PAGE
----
The Don Quixote Point of View: Realizing Impossible Dreams

shelved under Self-Help

Don Quixote has become known for his crazy passion for promoting chivalry during the inquisition era. He had impossible dreams for a better world just as many of us do today. Personally, I think “the impossible dream” isn’t as impossible as it once was, and I’d like to recognize authors who are helping the world realize that.


The Power of Now: A Guide to Spiritual Enlightenment

by Eckhart Tolle

Siddhartha Gautama, the Buddha, was first to suggest that we could alleviate all suffering by focusing on the blessings of the present moment. In The Power of Now, spiritual guru Eckart Tolle customizes this wisdom for our modern western world. By helping readers find their center and balance, he sets them free to be empowered warriors of the light, expressing peace and happiness each in their own way.


Man's Search For Meaning

by Viktor E. Frankl

Just as Quixote is known for his optimism during the soul-stifling captivity of the oppression of the Inquisition era, Victor Frankl has become renowned for the inspiration he reveals as prisoners of Auschwitz and other concentration camps overcome the harshest conditions imaginable and find reasons to live. What’s real and what isn’t? What do you have left when EVERYTHING is taken away? Victor Frankl illustrates the answers to those and other key questions about the human condition in what is one of the most inspirational books of all time.


The Black Swan: The Impact of the Highly Improbable

by Nassim Nicholas Taleb

Impossible dreams aren’t impossible! They’re just highly improbable. Best selling author Nassim Nicholas Taleb has put together a delightful and inspiring account of unlikely events throughout history that have had tremendous impacts. If you ever wondered about the impact just one person can have, this is the book for you!


The Vortex: Where the Law of Attraction Assembles All Cooperative Relationships

by Jerry Hicks, Esther Hicks

This book, which was just released earlier this month, is already a best-seller. Esther Hicks presents the teachings of Abraham on how to allow our natural well-being to run our lives. Abraham says: “It is our desire that you experience an enhanced appreciation of your planet; your body; your family; your friends; your enemies... your work and your play; your purpose; your Source; your Soul; your past, your future, and your present..." In a world of “unreachable stars,” Esther and Abraham are building a latter to help us believe in and achieve any goal we can imagine.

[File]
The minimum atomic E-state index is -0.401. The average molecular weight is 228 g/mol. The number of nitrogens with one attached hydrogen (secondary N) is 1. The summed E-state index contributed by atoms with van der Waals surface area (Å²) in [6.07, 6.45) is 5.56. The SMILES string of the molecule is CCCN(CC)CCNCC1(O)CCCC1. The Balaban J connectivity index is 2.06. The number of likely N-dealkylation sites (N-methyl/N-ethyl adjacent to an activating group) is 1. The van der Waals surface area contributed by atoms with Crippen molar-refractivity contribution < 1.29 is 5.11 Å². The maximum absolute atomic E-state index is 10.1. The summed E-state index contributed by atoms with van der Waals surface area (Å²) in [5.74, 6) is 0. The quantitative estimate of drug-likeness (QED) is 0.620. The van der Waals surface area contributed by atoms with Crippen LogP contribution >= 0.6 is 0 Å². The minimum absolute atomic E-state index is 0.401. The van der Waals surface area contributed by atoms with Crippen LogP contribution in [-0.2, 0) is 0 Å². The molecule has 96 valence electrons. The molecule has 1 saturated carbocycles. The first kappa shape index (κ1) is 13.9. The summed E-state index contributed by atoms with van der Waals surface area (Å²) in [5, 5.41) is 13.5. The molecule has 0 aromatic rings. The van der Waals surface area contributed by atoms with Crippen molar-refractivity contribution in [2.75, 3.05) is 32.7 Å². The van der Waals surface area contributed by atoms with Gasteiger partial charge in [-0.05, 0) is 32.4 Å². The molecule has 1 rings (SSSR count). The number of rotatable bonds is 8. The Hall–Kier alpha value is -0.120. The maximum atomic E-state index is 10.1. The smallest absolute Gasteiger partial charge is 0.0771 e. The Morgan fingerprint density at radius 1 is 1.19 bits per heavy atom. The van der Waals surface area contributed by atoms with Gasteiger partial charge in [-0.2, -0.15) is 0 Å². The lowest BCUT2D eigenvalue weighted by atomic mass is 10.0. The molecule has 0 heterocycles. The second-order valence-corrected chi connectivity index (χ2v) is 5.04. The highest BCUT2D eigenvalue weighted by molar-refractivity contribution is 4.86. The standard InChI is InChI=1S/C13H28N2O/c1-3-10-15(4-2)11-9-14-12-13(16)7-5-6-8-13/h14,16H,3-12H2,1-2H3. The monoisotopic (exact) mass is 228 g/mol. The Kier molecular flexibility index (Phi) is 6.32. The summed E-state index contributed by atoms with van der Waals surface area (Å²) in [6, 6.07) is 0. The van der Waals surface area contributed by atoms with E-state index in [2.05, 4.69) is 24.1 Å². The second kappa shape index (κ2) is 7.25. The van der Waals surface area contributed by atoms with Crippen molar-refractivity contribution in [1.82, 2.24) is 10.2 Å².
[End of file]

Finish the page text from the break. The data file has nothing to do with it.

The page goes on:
The Help

by Kathryn Stockett

This uplifting novel is set in Jackson, Mississippi during the civil rights movement. It’s about a girl who is home from college and wants to become a writer. She collects stories from the maid (the help) who found herself unemployed (like many today in need of help). These heartfelt, masterfully-told stories empower the black community and inspire our young writer to pursue her dreams.


The Shack

by William P. Young

This powerful story of a guy who meets God has the wondrous feeling of a prayer and the integrity of a well-written poem. After the main character gets a note from God to meet him the shack where his sister was murdered four years earlier, he reluctantly decides to go, only to be suddenly transported back to the most dark and difficult time of his life. He wrestles with the question of God’s existence and nature, and in the end, is astounded by what he discovers and transformed forever. What a relief in today’s world of quickly-written, formula best-sellers to find a book that tackles such an important concept as the profoundly empowering nature of God and deals with it in such a compelling and painstakingly professional way!